Long, Christen Bradley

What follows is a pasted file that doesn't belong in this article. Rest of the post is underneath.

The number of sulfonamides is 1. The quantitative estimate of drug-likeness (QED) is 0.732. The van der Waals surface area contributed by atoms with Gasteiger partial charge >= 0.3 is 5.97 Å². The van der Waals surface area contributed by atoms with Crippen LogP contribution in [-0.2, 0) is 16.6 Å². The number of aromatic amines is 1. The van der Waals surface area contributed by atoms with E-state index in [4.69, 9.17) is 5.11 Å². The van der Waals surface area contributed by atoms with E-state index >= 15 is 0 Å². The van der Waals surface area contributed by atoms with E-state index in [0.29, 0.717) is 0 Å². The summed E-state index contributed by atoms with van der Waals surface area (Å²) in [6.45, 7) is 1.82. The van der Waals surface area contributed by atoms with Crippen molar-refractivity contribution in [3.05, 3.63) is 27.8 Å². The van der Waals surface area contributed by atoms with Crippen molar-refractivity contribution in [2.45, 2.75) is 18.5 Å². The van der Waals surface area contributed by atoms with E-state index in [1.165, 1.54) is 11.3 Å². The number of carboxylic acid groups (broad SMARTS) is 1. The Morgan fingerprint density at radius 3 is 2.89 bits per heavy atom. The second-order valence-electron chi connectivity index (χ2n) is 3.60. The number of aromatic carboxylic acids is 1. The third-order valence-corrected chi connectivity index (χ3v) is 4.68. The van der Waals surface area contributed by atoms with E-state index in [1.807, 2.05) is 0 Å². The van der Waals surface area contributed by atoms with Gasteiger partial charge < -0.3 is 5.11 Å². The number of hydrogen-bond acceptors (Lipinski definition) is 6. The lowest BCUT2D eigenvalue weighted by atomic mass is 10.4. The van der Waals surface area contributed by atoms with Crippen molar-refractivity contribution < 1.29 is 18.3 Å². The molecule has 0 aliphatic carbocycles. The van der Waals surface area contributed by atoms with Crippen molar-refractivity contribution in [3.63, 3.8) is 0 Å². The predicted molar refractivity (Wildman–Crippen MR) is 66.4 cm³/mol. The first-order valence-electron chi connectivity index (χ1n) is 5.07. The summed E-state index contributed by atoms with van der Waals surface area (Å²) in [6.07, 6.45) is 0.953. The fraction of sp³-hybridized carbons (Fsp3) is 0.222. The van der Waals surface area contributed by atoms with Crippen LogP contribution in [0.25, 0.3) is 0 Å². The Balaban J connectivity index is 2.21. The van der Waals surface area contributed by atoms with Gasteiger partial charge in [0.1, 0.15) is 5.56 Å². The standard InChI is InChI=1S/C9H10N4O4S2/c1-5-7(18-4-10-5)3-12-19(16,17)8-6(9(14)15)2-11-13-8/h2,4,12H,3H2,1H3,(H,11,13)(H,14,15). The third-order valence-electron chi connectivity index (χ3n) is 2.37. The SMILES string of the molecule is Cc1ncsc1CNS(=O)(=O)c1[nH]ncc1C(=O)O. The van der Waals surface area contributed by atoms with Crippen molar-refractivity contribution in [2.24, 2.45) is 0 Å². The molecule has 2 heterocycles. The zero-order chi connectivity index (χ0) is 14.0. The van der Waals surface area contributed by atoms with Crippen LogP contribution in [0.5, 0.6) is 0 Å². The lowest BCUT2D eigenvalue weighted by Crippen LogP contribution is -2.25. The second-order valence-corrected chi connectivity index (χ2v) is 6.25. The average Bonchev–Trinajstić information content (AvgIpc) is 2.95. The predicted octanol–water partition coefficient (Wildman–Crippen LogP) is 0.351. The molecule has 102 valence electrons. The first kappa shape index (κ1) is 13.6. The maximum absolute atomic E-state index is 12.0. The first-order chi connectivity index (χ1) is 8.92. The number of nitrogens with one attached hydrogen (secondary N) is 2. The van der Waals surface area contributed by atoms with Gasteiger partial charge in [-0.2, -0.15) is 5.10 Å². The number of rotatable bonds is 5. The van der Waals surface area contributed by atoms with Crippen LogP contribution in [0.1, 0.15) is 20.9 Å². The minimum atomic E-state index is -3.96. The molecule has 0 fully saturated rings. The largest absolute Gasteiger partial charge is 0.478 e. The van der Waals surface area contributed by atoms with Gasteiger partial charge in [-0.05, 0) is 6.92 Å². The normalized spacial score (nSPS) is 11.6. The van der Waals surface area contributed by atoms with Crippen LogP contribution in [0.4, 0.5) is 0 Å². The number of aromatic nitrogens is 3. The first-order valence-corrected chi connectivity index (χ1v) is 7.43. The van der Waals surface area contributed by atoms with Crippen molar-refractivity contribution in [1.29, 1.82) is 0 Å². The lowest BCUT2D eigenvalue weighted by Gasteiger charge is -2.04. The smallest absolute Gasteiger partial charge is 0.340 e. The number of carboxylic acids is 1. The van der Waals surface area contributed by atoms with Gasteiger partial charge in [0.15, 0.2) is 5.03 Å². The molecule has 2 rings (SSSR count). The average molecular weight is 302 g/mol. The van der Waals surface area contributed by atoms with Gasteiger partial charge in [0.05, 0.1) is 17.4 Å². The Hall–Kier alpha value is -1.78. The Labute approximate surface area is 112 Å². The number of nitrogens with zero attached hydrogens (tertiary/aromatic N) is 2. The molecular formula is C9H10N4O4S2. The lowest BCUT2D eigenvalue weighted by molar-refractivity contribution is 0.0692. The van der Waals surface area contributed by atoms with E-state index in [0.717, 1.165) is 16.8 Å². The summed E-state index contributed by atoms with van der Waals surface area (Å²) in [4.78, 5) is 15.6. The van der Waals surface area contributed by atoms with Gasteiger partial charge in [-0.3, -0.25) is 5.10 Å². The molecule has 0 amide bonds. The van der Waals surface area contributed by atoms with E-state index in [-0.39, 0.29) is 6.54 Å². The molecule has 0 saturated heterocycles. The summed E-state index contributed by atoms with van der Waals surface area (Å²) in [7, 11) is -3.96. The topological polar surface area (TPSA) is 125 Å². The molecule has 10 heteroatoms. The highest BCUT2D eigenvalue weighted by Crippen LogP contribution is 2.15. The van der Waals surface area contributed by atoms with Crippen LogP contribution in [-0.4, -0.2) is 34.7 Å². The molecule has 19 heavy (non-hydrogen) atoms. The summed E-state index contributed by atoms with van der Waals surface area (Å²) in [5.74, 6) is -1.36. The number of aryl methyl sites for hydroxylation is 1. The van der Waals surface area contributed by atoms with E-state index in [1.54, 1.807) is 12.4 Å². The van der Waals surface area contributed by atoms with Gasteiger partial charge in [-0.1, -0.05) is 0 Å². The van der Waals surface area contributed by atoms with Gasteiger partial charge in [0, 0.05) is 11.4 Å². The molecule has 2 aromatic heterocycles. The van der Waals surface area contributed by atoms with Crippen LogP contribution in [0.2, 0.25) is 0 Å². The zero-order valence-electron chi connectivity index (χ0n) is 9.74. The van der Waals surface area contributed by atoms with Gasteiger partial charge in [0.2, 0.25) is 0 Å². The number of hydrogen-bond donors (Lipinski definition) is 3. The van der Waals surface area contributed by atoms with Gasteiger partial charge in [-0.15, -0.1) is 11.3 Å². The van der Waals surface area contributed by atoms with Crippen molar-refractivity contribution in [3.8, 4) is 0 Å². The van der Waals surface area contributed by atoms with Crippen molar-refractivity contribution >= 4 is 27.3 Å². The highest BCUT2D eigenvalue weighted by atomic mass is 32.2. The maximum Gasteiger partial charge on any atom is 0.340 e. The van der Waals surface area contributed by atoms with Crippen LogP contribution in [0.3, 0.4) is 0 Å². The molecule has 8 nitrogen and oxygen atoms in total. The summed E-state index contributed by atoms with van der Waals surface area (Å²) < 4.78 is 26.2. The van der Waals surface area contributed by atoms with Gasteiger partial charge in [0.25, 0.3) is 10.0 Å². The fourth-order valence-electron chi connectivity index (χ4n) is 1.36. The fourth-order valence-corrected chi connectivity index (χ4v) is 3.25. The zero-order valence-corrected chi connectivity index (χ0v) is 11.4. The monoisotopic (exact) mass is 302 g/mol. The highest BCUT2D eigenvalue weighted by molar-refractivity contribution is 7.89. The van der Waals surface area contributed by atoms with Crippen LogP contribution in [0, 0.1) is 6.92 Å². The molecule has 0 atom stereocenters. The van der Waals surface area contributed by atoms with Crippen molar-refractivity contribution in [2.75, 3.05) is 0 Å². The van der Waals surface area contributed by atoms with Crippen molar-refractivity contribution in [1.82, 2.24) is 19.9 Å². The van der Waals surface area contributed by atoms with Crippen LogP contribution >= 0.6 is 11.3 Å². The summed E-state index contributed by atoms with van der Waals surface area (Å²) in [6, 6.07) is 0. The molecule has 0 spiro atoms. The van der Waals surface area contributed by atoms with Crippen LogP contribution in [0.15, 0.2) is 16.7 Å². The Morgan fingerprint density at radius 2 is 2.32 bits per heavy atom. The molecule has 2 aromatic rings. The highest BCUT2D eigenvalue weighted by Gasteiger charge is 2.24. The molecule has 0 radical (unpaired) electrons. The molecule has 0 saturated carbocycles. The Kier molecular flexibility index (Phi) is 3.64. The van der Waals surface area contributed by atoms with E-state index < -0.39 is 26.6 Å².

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In the past two decades, higher education in the United States has seen the advent of a new and controversial development: the introduction and growth of for-profit colleges and universities that offer four-year degrees. Despite ongoing academic and public interest (Hentschke, Lechuga, and Tierney 2010; Maggio and Smith 2010; Munitz 2000; Pusser and Doane 2001; Tooley 1999), however, questions remain about the implications of this trend. In this work, I examine some effects that the four-year degree granting FPCU population is having on the institutional environment of for-profit higher education. I answer the following sociological question about FPCUs: ‘How are four-year degree granting FPCUs affecting the landscape of for-profit higher education?’ by examining the ways that the growth of this population has influenced the foundings, transformations, and closures of three types of for-profit institutions. These types include 1) schools that offer four-year or graduate degrees, 2) schools that offer two-year degrees but not four-year degrees, and 3) schools that do not offer degrees. Guided by two organizational theories – population ecology and neo-institutional theory – I hypothesize about the effects that the growth of four-year degree granting for-profits will have on all for-profit institutions of higher education. I test these hypotheses using a national longitudinal dataset that includes information on all institutions of higher education in the United States that operated between the years of 1987 and 2010. While more research is needed on the effects of the for-profit system on higher education as a whole, the results reported herein represent an important contribution to the literature on for-profit higher education. The population of postsecondary for-profit schools has undergone massive changes in the past few decades, and the patterns I find in this work as well as the passage of new laws and regulations suggest that this high rate of innovation within the organizational environment will continue in the coming years. By understanding the true state of for-profit higher education over the past few decades, however, we will have a better grasp on what the future will hold for these schools and what this will mean for the American postsecondary educational system.